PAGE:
Life insurer portfolios safe from debt ceiling brinksmanship

Is the sky falling? Insurers say no. (AP Photo/Charles Dharapak) Is the sky falling? Insurers say no. (AP Photo/Charles Dharapak)

With the U.S. Treasury sounding the siren for the possible U.S. default and potential effects of even postponing a debt ceiling increase deal, the life insurance industry is saying, “meh,” at least with regard to their investment in Treasury securities being affected by the talks. 

"In the event of a default, the U.S. economy could be plunged into a recession worse than any seen since the Great Depression,” the Treasury warned Thursday. “The U.S. dollar and Treasury securities are at the center of the international finance system. In the catastrophic event that a debt limit impasse were to lead to a default on Treasury securities, financial markets could be shaken to their core as was seen in late 2008, which resulted in a recession worse than any seen since the Great Depression.”

The Treasury issued a report on the potential macroeconomic effect of debt brinksmanship and Secretary Jack Lew has taken to the press to urge Congress to “raise the debt limit immediately to avoid self-inflicted wounds that could impede economic growth and create uncertainty for families and businesses.”

Life insurers are monitoring the situation closely, but don’t want to comment on hypotheticals. However, investment surveys of the life insurance industry’s general account assets show that they are mostly in fixed-income securities like corporate bonds and mortgage loans.

“Only 8 percent of our general account assets are held in long-term government bonds. In comparison, about half of our general account assets are in corporate debt,” said Jack Dolan, a spokesman for the American Council of Life Insurers (ACLI).

The bond portfolios of the companies surveyed were heavily weighted toward corporates, which accounted for 62 percent of the total bond holdings, according to a report by Fitch released last month.

For example, among U.S. agencies at year-end 2012, Prudential Financial had about $17.4 billion in fair value U.S. Treasury securities and obligations available for sale, up from the previous year, but it had $159.33 billion in corporate securities, also up from the previous year, among its fixed maturities, available for sale.

The credit quality of corporate bonds was generally high with an average credit rating in the 'A'/'BBB' range. Approximately 9 percent of corporate securities were below investment-grade. And foreign government exposure was minimal at less than 2 percent, Fitch said, for the life insurers it surveyed. These insurers represent approximately two-thirds of the total life insurance industry's general account invested assets and include 15 of the largest 20 life insurance groups in the U.S. based on total admitted assets.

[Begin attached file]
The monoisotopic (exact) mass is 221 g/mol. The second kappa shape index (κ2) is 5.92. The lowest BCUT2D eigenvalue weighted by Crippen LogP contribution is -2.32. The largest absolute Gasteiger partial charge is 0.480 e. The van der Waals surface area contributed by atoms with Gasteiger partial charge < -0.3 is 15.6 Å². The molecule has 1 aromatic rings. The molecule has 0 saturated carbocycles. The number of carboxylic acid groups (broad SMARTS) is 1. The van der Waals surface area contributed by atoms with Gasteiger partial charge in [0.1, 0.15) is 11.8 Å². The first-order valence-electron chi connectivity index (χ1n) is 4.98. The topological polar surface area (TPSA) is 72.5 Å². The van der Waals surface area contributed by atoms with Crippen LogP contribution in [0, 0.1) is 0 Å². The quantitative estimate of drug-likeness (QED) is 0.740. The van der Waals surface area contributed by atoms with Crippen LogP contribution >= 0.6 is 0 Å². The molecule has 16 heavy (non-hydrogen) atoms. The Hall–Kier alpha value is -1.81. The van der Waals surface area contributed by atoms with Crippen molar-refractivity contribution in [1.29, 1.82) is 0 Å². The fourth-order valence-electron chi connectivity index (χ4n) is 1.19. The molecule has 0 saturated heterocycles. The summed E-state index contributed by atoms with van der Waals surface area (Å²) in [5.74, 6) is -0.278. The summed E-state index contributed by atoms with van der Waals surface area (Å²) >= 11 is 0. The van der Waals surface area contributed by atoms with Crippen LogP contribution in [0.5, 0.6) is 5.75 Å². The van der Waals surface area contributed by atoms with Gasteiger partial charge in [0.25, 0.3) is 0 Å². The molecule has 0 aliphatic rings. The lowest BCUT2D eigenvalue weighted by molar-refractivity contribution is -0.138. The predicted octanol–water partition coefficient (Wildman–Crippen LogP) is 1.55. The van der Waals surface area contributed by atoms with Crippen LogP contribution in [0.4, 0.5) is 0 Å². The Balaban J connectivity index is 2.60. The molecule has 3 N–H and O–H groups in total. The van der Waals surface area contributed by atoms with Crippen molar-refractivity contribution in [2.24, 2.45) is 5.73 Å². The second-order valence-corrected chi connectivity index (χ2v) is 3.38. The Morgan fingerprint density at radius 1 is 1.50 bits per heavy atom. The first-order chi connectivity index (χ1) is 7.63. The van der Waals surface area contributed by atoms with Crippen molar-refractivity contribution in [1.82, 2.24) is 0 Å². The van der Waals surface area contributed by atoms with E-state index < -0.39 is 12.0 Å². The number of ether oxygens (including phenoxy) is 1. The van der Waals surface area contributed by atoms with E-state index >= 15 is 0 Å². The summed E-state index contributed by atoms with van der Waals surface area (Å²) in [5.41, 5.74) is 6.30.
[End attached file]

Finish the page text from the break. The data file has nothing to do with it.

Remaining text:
“When it comes to life insurers and their investments, always keep in mind that we’re in it for the long term. We don’t see this brinksmanship causing significant issues for the industry. This is especially true as it relates to our bond holdings,” Dolan said. 

Prudential Insurance was quoted early this year by the New York financial press after a closed interview saying it would be underweighting Treasuries and other government-related bond sectors in 2013 while it eyes riskier fixed income markets in this low interest rate environment. However, investment executives said earlier this year, according to Reuters, that any significant doubt about Treasury not paying interest and principal on its securities is basically a whole other ball of wax from a macroeconomic perspective. 

At any rate, for the life insurance surveyed universe, structured securities represented 25 percent of the investment portfolio. This included agency pass-throughs, commercial mortgage-backed securities (CMBS), non-agency RMBS and asset-back securities.

Overall quality of commercial loan portfolios remains solid, according to Fitch, with 94 percent of commercial loans with loan-to-values below 80 percent at year-end 2012, up from 91 percent at year-end 2011. 

Rep. Jeb Hensarling, R-Texas, the chairman of the House Financial Services Committee, countered the Treasury stance on the debt ceiling impasse by stating in a press release, “Washington Democrats are the only ones talking about default because it is the only way they can continue their reckless spending spree. We will never default on our nation’s sovereign debt and House Republicans are the only ones who have acted to ensure our obligations are met. This debate has been and always will be about our fiscal priorities, not default.”

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